MEDICAID FOR THE MIDDLE CLASS
September 16, 2004
Medicaid was originally designed as a medical support program for the poor, but it is becoming increasingly popular among the middle-class and the affluent. The main cost driver for this latter group is long-term care, principally nursing home care.
However, the allure of "free" long-term care and liberal eligibility policies, combined with low reimbursement rates to providers from Medicaid, have led to a system that is overused and underfunded:
- Many nursing homes have gone bankrupt, with Medicaid underfunding nursing homes by $4.1 billion in 2001.
- Unable to hire capable staff, the quality of nursing home service has declined.
- The wealthy and the well-connected stay in the best nursing homes, with the poor ending up in the least desirable facilities.
- Poor quality of care has driven up malpractice liability insurance premiums by 51 percent over the last few years.
Currently, seniors can "spend down" their income and exempt many of their assets in order to qualify for Medicaid. To lessen the burden on Medicaid, long-term care should be available to seniors only after they consume their home equity with a reverse mortgage:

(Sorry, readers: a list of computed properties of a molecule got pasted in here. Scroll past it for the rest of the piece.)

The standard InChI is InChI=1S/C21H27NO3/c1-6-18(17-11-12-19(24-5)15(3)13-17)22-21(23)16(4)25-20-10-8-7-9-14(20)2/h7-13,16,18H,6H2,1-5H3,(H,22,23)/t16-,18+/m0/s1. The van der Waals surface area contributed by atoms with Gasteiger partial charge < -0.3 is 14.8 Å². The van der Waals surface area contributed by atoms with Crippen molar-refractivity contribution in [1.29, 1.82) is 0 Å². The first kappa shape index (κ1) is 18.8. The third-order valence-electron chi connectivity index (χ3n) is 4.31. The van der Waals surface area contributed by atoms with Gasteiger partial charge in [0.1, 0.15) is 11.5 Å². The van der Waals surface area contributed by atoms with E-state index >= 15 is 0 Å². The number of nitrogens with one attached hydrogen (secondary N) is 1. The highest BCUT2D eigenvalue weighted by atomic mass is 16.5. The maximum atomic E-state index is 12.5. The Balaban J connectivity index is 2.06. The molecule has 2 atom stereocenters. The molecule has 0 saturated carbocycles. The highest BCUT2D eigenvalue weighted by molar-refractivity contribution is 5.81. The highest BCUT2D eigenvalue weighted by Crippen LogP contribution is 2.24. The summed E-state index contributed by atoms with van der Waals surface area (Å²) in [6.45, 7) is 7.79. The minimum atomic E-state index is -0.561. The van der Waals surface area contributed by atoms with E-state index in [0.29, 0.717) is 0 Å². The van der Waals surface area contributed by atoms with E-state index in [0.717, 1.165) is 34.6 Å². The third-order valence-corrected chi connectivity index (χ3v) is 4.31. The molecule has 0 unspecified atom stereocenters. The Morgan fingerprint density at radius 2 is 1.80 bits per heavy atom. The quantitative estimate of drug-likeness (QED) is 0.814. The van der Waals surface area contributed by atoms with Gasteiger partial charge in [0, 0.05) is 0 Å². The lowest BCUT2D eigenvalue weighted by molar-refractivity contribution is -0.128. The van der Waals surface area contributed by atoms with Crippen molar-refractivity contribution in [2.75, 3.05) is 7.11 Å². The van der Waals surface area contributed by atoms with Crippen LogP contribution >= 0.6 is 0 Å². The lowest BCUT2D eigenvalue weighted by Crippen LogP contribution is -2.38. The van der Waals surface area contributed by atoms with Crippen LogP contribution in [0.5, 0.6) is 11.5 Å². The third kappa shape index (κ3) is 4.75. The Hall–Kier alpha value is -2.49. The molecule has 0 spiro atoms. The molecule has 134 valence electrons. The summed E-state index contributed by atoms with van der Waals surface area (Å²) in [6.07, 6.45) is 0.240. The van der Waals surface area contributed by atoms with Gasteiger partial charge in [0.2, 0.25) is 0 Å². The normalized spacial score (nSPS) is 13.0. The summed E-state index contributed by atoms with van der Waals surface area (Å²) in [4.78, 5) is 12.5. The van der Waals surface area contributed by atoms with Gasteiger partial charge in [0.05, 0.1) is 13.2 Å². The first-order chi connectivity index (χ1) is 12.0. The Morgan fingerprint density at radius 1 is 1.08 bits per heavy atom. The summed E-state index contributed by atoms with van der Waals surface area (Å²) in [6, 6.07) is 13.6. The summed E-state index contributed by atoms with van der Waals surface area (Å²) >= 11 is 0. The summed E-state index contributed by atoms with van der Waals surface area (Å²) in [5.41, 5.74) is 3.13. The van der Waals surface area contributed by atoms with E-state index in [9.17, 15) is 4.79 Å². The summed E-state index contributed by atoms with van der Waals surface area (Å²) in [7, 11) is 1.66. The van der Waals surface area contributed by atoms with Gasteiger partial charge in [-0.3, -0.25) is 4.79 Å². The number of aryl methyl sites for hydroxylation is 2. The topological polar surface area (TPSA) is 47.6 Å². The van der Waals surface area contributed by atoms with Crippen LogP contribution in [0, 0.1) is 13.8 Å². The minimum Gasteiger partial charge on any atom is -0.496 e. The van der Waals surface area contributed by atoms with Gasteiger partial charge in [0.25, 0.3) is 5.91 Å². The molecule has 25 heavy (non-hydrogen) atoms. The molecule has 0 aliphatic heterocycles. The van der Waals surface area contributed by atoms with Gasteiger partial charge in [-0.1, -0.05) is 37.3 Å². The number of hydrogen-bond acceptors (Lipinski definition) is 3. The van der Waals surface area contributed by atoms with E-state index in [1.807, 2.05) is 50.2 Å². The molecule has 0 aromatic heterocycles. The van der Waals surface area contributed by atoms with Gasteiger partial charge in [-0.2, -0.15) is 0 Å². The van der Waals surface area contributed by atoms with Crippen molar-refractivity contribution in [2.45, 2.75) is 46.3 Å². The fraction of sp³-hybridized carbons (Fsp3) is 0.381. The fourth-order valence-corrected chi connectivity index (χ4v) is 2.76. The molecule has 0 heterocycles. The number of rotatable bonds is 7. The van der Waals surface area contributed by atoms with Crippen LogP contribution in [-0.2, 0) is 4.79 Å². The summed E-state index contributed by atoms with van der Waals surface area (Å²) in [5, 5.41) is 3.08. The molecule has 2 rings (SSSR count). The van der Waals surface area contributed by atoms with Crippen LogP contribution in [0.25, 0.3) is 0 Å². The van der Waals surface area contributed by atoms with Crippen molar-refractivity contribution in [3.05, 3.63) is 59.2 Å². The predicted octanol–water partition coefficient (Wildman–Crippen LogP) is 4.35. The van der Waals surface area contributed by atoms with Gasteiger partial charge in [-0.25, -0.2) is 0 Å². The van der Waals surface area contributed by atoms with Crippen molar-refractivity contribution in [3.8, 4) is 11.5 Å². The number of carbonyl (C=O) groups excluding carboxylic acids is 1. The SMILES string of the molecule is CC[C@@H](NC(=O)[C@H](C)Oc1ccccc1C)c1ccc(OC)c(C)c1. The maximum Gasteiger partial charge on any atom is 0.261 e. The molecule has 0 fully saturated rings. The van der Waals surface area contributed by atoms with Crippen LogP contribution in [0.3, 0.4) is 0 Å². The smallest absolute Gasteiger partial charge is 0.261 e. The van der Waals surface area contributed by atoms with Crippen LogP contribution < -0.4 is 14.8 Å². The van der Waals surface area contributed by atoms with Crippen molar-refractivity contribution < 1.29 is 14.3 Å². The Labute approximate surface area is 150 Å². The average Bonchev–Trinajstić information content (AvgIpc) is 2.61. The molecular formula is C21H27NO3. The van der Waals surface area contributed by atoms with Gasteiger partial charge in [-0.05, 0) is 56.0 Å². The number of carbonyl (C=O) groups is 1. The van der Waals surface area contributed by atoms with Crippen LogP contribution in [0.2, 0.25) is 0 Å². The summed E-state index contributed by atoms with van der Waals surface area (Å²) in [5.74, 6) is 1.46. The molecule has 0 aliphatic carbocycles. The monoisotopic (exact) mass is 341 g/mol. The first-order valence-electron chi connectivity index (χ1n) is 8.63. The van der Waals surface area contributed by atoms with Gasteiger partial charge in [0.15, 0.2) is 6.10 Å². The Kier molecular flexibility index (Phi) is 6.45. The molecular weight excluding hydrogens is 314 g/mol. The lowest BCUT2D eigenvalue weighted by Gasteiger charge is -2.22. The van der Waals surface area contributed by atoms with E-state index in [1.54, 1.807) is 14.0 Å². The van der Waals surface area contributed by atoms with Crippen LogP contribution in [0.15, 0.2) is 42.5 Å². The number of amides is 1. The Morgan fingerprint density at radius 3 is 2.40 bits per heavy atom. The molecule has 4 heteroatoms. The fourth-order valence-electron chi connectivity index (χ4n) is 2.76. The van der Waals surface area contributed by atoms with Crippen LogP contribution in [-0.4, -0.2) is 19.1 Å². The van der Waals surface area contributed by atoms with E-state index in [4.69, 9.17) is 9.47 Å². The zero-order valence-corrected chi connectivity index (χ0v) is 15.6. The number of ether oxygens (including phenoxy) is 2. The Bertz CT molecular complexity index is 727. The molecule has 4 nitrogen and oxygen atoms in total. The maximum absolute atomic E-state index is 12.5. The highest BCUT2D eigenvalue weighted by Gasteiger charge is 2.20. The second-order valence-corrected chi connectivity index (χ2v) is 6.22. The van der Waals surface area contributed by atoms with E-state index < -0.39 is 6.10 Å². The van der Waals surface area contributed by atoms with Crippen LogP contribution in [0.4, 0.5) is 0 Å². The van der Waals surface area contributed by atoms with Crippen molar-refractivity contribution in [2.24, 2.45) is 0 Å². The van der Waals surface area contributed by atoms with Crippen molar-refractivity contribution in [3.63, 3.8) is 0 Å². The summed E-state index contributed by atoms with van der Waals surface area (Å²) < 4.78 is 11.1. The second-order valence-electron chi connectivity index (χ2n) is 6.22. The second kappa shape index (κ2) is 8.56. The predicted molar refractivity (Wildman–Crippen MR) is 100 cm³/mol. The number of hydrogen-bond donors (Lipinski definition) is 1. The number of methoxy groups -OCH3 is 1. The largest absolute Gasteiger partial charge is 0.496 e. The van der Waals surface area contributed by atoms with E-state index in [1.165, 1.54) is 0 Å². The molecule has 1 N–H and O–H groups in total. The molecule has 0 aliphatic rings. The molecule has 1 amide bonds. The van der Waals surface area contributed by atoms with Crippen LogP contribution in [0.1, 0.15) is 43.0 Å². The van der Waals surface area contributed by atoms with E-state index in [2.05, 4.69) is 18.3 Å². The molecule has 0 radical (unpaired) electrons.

- People over the age of 62 can obtain a reverse annuity mortgage (RAM), and receive a lump sum or monthly payments indefinitely, as long as they remain in their home.
- Fees are built into the loan and paid off with the loan when the home is sold or transferred.
- Proceeds of a reverse mortgage can be used for any purpose, including the cost of long-term care services.
Using reverse mortgages, many seniors could afford to pay for home-based care or better nursing home care than Medicaid can provide.
Source: Stephen A. Moses et al., "The Realist's Guide to Medicaid and Long-Term Care," Center for Long-Term Care Financing, September 7, 2004.
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